Reflex studies utilising controlled stimulation along the long axis of human incisors are relatively new, and the effects that various stimulus parameters have on the elicited reflexes are not fully understood. Twelve subjects were recruited to determine the effects that contraction level, stimulus force and amount of constant force applied between stimuli have on the reflex response of the masseter muscle. Multi-unit intramuscular electromyogram (EMG) was recorded alongside surface EMG to determine whether any differences existed between the two. Furthermore, cumulative peri-stimulus "dischargegrams" were constructed to determine whether events seen in the EMG corresponded to changes in the discharge rates of the underlying motor units. Axial stimulation of the incisor induced a response in the EMG comprising of peak-trough-peak, with the trough being the most dominant. The bite force record showed only a reduction (relaxation) in response to the stimulation. The most significant experimental factor affecting the reflex occurrence and strength was the stimulus force. Although the latency, duration and occurrence rates were not significantly different, the strength of the responses was greater in intramuscular recordings compared with the surface recordings. Discharge rate analysis showed that approximately two-thirds of the late peaks detected in the EMG did not correspond to an increase in the discharge rates of the underlying units; hence they were due to the clustering of action potentials following the trough and not to a change in the membrane potential of the motoneurone. It was also found that the duration of the trough, as seen by the reduced cumulative discharge rate of the underlying units, was longer than indicated by the EMG.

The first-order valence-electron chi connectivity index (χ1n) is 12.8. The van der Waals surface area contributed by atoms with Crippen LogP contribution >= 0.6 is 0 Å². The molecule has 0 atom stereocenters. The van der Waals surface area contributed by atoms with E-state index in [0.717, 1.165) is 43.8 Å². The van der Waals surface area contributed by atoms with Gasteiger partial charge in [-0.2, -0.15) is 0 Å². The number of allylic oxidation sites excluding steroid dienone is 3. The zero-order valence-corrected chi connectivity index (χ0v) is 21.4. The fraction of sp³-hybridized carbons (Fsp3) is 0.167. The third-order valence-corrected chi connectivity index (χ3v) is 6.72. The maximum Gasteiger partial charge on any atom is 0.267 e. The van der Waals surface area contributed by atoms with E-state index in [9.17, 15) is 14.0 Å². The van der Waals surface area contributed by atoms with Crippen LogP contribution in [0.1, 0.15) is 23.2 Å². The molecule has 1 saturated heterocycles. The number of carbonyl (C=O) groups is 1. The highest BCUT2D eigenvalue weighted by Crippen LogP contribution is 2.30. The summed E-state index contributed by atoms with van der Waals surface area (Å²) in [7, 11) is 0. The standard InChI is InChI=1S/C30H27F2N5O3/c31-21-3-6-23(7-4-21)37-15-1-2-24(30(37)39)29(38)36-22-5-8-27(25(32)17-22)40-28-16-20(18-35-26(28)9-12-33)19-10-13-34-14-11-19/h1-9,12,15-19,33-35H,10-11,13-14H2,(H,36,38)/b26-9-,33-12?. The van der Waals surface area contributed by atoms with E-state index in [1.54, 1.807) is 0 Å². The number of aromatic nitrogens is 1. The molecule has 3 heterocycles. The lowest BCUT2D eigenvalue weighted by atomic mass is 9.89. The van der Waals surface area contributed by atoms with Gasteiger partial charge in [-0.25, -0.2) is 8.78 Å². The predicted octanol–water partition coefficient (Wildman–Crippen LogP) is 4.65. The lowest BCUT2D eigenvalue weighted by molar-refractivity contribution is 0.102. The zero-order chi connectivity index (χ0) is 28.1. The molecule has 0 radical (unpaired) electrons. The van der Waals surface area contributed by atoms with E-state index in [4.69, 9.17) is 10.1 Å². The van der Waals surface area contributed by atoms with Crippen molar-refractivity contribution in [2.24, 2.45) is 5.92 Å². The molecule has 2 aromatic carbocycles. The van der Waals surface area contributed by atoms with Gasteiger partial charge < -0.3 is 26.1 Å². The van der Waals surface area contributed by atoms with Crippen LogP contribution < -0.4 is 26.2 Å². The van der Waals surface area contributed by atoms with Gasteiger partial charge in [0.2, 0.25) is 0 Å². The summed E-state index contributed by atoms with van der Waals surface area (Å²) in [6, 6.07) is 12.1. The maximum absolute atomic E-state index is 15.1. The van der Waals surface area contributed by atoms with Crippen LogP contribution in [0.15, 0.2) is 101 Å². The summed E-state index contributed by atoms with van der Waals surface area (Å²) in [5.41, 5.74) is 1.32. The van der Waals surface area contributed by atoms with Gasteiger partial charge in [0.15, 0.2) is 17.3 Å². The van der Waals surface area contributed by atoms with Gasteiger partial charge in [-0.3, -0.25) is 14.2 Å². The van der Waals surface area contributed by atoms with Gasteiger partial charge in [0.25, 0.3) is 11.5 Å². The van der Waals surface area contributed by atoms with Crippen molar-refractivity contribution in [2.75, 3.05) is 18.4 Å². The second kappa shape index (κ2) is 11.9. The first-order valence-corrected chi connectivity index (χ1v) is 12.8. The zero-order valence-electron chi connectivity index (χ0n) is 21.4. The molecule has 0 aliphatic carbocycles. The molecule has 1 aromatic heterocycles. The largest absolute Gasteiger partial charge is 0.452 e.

- Cumulative peristimulus dischargegram
- Jaw muscles
- Peri-stimulus frequencygram
- Periodontal mechanoreceptors